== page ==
gms | German Medical Science

59th Annual Meeting of the German Society of Neurosurgery (DGNC)
3rd Joint Meeting with the Italian Neurosurgical Society (SINch)

German Society of Neurosurgery (DGNC)

1 - 4 June 2008, Würzburg

Results of the surgical treatment of frontoethmoidal meningoencephaloceles in Cambodia

Ergebnisse der operativen Versorgung frontoethmoidaler Meningoenzephalozelen in Kambodscha

Meeting Abstract

  • corresponding author T. Pinzer - Klinik für Neurochirurgie, Universitätsklinikum Dresden
  • G. Lauer - Klinik für Mund,- Kiefer- und Gesichtschirurgie, Universitätsklinikum Dresden
  • K. G. Krishnan - Klinik für Neurochirurgie, Universitätsklinikum Dresden
  • G. Schackert - Klinik für Neurochirurgie, Universitätsklinikum Dresden

Deutsche Gesellschaft für Neurochirurgie. Società Italiana di Neurochirurgia. 59. Jahrestagung der Deutschen Gesellschaft für Neurochirurgie e.V. (DGNC), 3. Joint Meeting mit der Italienischen Gesellschaft für Neurochirurgie (SINch). Würzburg, 01.-04.06.2008. Düsseldorf: German Medical Science GMS Publishing House; 2008. DocMO.12.03

The electronic version of this article is the complete one and can be found online at:

Published: May 30, 2008

© 2008 Pinzer et al.
This is an Open Access article distributed under the terms of the Creative Commons Attribution License ( You are free: to Share – to copy, distribute and transmit the work, provided the original author and source are credited.



Objective: A frontoethmoidal meningoencephalocele (MEC) may be defined as a congenital protrusion of the intracranial contents into the face at the foramen caecum. The incidence of MEC in Southeast Asia is approximately 10 times higher than in the developed states of Europe and the Americas. Between 2004 and 2007, we operated on this potentially life staking anomaly in 71 patients (29 females, 42 males, Age range: 4.5 months – 23 years) at Phnom Penh.

Methods: A small bifrontobasal craniotomy (53.3%) and/or only a trephination of a frontoorbital T-segment (46.7%) was performed through a bicoronal incision. After a medial orbitotomy and transcaruncular canthopexy, the stump of the resected cele was epidurally closed using a free, doubled-over, as well as a pedicled periosteal flap. The bony defect of the skull base was covered with a bone plate in all cases. Complete resection of the cele was undertaken through the transcranial approach; an incision in the face was deemed necessary (39.4%) only for reducing the skin saculation. The surgical procedures were performed in minimal hygienic and material conditions of a third world country.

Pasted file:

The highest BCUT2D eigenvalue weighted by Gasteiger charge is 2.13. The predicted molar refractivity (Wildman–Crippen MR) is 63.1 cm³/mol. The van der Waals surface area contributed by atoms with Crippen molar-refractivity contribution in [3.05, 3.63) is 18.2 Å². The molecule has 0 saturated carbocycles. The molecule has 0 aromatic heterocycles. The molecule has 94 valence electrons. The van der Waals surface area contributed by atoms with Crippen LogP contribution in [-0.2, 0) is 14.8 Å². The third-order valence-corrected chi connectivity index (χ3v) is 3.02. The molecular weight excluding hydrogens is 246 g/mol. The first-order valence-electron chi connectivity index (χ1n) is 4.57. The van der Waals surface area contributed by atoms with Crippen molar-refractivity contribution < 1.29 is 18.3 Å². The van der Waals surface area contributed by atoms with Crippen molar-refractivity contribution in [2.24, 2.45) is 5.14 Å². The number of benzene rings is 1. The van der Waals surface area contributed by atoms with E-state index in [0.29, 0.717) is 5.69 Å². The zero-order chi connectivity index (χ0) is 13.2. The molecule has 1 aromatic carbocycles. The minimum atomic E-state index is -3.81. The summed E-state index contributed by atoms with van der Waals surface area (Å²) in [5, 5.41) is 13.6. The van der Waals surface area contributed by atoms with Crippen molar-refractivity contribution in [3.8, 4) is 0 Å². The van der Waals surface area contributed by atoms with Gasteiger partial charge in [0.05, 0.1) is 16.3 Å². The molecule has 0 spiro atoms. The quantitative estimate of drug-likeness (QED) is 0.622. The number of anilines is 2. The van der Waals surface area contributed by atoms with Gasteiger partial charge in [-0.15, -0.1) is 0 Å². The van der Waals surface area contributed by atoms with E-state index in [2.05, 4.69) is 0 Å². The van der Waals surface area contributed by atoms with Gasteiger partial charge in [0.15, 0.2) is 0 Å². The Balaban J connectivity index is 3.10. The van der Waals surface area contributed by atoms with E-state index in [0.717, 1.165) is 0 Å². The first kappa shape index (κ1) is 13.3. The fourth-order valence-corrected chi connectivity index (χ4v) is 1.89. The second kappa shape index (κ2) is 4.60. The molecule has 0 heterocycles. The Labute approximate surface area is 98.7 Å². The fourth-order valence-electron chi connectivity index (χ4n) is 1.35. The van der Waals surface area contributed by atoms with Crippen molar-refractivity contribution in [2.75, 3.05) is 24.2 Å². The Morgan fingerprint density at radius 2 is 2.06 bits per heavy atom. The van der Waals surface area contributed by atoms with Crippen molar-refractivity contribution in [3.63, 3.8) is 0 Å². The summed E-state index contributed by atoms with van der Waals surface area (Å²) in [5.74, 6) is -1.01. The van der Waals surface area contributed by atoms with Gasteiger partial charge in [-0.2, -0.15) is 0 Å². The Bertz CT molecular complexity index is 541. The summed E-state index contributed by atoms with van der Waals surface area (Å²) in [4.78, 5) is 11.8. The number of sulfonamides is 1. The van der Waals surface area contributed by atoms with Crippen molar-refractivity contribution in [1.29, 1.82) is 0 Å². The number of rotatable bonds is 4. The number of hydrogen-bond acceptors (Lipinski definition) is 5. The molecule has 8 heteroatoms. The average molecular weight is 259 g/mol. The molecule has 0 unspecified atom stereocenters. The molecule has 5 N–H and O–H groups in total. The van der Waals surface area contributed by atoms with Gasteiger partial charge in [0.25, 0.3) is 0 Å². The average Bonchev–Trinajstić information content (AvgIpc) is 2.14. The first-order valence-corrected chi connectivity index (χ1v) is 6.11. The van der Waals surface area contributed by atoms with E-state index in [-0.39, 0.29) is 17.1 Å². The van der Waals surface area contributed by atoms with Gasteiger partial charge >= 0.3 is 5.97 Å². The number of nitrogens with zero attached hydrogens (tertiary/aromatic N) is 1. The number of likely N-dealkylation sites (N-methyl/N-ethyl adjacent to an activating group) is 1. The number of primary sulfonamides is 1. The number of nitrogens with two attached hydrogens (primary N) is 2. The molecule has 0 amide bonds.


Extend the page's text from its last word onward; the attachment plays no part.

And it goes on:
Results: The cosmetic results were evaluated to be satisfactory or good. In 93% of the patients, complete healing and social rehabilitation could be achieved. In 7 cases (9.9%), we have minor complications: lagophthalmus (1), inflamed forehead fistula (1), inflammation of the facial wound (1), self-limiting CSF-rhinorrhoea (1), self-limiting subgaleal CSF-accumulation (2) and epileptic seizure (1). Interestingly two of the three patients with the CSF-leak developed a relapse of the cele (2.8%). The mortality rate was 4.2% (asphyxia, sepsis and increased ICP) related to the limited conditions.

Conclusions: The surgical treatment of MEC is also possible in the constrained conditions of a developing country. For this a simple method is required. The formal frontal trephination is principally not necessary and should, if required, be performed as small as possible. The usage of foreign bodies can be completely avoided. The material required for reconstruction can be procured from the surgical site. An incision in the face is necessary to remove redundant skin only in large celes causing sagging. An interdisciplinary team consisting of maxillocraniofacial and neurosurgeons is advantageous.

Supported by Médicins du Monde, Germany